Wild Atlantic Light – the West Cork Winter Edition

We are a maritime county and that affects our weather. It means that clouds are plentiful at all times of the year and that the weather can be highly variable and unpredictable. But the ocean, and the Gulf Stream it carries all the way from the Gulf of Mexico, also means that we have a slightly milder climate than the rest of Ireland. Beside the sea, the air is full of negative ions. That’s a good thing. Negative ions stimulate our senses and lead to a heightened sense of wellbeing.

Sure, we can have rainy days and bitter winds in the winter, but there are lots of sunny days too. When the sun shines in the winter, it is filtered through those drifting clouds to produce those marvellous effects of light and shade that lend such drama to the landscape.

In winter too, the colours are highly contrasting – the green of the fields change abruptly to the blondes and golds of the higher mountains. The bracken turns the colour of amber and the fionán grasses provide an expansive sea of rippling heath on higher ground. Snow caps the highest ridges, although it rarely descends to us mortals in the valleys.

Under a blue sky the sea in West Cork turns the colour of the Mediterranean or the Caribbean. They tell me that has to do with having a sandy bottom and I am sure there are other scientific explanations, but really, you have to see it yourself to believe it.

Our underlying geology provides the ruggedness, the exposed sandstone ridges, and the deep coastal indentations that characterise the landscape.

The end result of it all – the sunshine, the clouds, the mountains, the sea, the contours and colours of the land – is the kind of light that artists dream of. The sheer clarity of it is startling – you can see from one end of the peninsula to the other in a way that city dwellers have forgotten it’s possible to do. That clarity brings out every hue and allows all the colours to sparkle against each other.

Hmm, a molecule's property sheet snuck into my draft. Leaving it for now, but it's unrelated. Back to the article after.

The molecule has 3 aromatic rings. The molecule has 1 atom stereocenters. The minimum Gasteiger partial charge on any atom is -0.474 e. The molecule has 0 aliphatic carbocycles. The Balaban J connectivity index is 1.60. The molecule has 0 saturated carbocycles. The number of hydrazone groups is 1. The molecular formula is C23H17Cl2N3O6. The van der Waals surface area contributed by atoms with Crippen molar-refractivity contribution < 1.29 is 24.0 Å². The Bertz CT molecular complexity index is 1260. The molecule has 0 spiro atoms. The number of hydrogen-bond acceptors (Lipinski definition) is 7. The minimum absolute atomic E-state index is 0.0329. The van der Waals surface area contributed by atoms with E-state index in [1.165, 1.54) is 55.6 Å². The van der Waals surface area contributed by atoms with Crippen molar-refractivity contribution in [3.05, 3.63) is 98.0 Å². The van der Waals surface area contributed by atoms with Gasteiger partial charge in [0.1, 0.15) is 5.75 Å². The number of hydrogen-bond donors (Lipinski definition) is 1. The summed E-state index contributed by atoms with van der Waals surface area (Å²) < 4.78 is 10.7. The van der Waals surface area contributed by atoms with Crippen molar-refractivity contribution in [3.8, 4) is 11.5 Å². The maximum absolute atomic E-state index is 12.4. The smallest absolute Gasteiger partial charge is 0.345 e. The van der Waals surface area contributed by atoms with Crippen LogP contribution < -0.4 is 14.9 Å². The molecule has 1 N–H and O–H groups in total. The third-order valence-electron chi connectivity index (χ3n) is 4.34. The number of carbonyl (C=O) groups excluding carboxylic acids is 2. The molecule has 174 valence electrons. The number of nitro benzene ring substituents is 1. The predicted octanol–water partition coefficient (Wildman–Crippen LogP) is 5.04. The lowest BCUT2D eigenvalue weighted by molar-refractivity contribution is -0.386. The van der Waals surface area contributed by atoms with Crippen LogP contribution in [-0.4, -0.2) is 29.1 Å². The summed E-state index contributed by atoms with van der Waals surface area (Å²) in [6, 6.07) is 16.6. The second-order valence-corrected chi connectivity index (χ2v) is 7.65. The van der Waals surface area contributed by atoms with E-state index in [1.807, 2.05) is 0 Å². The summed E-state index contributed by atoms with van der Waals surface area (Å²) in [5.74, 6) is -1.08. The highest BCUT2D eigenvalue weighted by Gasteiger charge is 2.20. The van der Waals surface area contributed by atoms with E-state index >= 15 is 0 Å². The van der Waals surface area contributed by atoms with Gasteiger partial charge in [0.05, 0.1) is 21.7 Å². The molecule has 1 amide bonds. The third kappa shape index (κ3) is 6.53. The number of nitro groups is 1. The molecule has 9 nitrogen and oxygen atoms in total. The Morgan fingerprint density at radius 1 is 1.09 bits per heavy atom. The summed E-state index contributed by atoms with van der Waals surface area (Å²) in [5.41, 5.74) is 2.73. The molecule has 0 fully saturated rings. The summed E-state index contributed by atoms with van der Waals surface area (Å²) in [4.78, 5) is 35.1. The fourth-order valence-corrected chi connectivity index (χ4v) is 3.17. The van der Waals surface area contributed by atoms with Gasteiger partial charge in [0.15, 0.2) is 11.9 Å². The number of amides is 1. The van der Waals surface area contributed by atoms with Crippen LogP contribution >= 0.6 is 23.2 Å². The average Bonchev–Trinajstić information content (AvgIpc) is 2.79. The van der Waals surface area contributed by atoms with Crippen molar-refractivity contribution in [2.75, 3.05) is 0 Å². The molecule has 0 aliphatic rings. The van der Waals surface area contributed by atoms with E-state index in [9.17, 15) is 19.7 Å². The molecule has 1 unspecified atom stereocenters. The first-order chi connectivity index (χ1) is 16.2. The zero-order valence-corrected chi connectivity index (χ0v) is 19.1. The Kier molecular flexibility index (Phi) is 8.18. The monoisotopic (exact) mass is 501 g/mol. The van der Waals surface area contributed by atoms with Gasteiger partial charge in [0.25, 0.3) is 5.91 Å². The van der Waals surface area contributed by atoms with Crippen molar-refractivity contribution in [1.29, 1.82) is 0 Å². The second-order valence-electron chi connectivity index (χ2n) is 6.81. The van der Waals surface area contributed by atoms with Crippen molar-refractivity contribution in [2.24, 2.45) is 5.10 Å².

The photographs in this post were all taken in the first three months of 2017 – from the depths of winter to the first glimmerings of spring. We think you’ll agree that our Wild Atlantic Light is pretty special.

Even in the evening…

And especially when there’s a chunk of archaeology from our deep past in the landscape.

23 thoughts

  1. You are so right! Wonderful part of the world, how lucky we are to live on this island! Your photos are beautiful, Fionola… yes, the light is fantastic, but the quality of those pictures lies in no small part with the talented individual who has the eye, and the skill to preserve it in an image. It’s not an easy thing to do, to capture a wide panorama in a photo and do it justice. 😊


  2. Even when it’s dismal, dark and drear there’s a wondrous, ephemeral light that can break through, and disappear, in the blink of an eye! Always something in Ireland to look heavenward for … love this post!


  3. Southwest Ireland is one of the most beautiful parts of the world and one of my favorite places on earth although the Inner and Outer Scottish Hebrides are right up at the top as well. My own island rates at the top for 9 months of the year, but with summer coming on we’ll be overrun and overwhelmed by hedge funders and the like. In June we start to greet friends with “Pray for September.!” I digress. Gorgeous photos, gorgeous scenery — thanks!


    • Hi Jinny – Glad you likes this post. It was such a joy to do. I’ve never been to your own island, but it must be a wonderful place to live out of tourist season.


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